Check out the seasons he raced beside Heidfeld at BMW/Sauber. They scored pretty evenly.

  22. kidVermin says:

    THe last Driver I remember was …… NICK HEIDFELD, HE even took his Rant to court. And I tink we all know where he ended up. F1 is so volatile, Petrov knows that he is out. But u know what I beleve Renault have problems BIG problems. Very few youngsters jump in and truly grab the bull by the Horns (ALONSO-KiMi-Schumi)and its tougher these days too with Aero being so complex. I think that even Hamilton is lacking in his abilty to push a Teams development. But here come GeNII and give the car to two youngsters, a car with a complex concept to develop. Come on, yes F1 is an unforgiving environment but the truly great recognise where their faults lie. Genii need a Kubica, and they clearly have the Brains in the Engineering department too (I really respected the R30 F-Duct). Again Next year they potentially start with two more youngsters, assuming Grosjean and Senna, I think Renault need Barrichello more than Williams need Spring Cleaning, and i’m no Barrichello fan, but the Brazilian should focus his attentions on Lopez and not Frank.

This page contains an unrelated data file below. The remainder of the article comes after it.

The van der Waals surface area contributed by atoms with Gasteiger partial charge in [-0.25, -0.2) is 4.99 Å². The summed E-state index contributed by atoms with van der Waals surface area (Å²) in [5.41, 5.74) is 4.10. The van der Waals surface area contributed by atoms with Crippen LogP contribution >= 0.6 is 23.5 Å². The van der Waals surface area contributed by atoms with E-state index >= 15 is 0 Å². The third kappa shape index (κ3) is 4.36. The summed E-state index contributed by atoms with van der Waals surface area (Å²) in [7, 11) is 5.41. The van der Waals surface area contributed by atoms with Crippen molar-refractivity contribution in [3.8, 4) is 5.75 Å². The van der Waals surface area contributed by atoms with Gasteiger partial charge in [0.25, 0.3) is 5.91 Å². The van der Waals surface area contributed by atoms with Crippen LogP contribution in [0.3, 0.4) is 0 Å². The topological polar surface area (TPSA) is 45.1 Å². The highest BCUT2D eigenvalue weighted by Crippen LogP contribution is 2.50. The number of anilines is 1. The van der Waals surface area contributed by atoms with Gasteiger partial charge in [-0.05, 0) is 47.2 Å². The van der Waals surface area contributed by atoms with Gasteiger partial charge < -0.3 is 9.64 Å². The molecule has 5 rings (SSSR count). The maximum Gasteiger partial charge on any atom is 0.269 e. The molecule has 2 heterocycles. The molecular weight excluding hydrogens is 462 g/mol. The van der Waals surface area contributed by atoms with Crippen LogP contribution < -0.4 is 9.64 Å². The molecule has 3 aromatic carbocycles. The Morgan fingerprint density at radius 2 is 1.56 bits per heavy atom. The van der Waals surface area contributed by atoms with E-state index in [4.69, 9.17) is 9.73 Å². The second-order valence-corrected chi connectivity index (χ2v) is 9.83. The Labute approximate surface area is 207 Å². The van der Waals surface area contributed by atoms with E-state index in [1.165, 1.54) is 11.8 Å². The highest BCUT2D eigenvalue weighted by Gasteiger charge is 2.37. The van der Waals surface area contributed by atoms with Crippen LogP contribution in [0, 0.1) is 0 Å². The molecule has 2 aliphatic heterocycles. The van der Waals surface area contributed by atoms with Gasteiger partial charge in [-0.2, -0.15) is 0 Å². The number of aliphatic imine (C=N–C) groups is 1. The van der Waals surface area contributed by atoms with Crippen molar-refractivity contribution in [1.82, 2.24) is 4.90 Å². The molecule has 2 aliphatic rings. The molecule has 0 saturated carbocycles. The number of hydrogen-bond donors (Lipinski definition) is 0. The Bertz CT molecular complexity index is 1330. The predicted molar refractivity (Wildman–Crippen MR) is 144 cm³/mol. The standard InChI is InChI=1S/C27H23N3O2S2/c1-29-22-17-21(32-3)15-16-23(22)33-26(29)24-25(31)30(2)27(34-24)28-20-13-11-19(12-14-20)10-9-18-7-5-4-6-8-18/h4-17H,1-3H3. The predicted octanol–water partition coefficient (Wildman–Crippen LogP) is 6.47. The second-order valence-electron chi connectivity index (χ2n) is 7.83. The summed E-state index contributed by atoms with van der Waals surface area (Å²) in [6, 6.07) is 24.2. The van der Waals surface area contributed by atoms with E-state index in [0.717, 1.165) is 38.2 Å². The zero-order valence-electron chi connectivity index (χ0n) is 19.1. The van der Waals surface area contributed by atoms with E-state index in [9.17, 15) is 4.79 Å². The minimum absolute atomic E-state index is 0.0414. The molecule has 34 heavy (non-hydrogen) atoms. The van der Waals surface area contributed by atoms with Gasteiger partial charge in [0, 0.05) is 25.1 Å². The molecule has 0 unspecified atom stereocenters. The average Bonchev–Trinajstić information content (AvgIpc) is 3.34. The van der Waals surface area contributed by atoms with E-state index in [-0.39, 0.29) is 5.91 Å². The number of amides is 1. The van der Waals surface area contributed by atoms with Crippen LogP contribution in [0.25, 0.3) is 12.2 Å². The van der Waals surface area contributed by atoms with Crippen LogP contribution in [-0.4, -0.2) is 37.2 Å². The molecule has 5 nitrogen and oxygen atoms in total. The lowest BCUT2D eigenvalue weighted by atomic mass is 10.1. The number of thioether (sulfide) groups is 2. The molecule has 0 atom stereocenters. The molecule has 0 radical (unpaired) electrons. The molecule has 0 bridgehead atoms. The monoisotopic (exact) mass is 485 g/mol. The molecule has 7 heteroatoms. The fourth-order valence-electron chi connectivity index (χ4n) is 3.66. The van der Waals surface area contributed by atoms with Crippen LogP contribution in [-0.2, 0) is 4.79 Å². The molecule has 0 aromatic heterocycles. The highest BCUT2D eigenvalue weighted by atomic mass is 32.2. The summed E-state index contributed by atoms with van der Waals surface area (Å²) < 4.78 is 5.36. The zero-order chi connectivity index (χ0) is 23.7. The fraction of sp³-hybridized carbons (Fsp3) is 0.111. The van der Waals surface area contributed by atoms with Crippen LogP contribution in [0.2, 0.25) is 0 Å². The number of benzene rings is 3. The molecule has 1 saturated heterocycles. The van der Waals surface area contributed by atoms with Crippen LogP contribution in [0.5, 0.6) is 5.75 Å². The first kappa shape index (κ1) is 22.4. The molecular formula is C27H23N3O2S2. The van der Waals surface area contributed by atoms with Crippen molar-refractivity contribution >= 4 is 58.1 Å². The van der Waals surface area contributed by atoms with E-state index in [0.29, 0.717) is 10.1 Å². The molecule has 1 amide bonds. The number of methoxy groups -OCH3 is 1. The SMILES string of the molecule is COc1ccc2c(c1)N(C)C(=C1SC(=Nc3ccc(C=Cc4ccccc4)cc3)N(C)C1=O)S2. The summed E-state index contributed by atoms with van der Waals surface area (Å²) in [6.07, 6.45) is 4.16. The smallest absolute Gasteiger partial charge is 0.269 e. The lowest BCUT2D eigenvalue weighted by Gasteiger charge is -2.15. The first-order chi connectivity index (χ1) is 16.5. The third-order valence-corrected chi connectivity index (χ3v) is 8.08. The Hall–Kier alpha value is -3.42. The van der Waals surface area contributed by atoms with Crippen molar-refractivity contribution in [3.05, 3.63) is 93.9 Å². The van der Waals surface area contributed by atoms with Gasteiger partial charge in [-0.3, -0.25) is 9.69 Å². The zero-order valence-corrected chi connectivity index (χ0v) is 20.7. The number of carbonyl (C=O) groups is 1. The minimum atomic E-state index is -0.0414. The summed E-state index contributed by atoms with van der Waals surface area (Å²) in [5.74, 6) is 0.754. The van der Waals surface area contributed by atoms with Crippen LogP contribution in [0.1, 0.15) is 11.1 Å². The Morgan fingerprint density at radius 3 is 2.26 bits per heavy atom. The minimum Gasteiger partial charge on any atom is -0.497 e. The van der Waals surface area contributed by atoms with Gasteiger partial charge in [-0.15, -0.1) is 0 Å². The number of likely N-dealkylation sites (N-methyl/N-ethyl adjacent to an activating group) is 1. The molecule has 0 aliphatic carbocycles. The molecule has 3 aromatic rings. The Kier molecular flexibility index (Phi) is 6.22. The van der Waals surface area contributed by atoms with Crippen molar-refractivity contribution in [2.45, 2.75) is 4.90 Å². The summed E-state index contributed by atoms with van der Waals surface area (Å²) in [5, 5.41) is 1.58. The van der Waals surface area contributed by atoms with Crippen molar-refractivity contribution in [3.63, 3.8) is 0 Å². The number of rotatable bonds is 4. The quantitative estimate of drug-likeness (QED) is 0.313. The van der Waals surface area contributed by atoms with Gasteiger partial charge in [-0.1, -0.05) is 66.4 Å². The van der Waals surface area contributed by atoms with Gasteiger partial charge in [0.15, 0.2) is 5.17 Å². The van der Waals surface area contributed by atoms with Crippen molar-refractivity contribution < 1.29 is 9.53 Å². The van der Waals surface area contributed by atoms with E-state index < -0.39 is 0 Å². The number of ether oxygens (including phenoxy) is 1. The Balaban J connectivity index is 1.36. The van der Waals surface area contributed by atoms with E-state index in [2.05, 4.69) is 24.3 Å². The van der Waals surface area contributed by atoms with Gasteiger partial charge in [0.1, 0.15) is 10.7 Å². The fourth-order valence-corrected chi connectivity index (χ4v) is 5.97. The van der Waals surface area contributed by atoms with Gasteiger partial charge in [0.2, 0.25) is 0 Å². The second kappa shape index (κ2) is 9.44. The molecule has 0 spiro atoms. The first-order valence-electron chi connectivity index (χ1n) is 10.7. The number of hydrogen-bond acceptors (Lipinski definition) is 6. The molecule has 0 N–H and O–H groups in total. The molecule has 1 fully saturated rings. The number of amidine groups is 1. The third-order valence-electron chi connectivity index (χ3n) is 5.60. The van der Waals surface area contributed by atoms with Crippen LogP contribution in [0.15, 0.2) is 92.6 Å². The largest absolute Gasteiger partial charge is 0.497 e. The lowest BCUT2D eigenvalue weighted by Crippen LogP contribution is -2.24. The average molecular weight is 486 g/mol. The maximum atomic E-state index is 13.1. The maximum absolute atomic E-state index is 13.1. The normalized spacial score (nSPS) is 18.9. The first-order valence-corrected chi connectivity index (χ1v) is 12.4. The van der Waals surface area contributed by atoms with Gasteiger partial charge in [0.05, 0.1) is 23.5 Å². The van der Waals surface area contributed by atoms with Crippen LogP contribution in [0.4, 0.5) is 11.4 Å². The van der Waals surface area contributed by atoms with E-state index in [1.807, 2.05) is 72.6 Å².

1. devilsadvocate says:

      I feel like if we, fans and spectators, can see so clearly what is going on at Renault, most drivers are pretty aware of it. If it looks to us like boullier is difficult to work with, I would bet Rubens is not so desperate as to want to suffer through his 20th season just to have every problem hung around his neck and then get unceremoniously dropped for some new kid mid season because he couldnt develope the tempermental problem child the factory cooked up. Just my opinion. Make it 19 and steer clear of Enstone Rubens!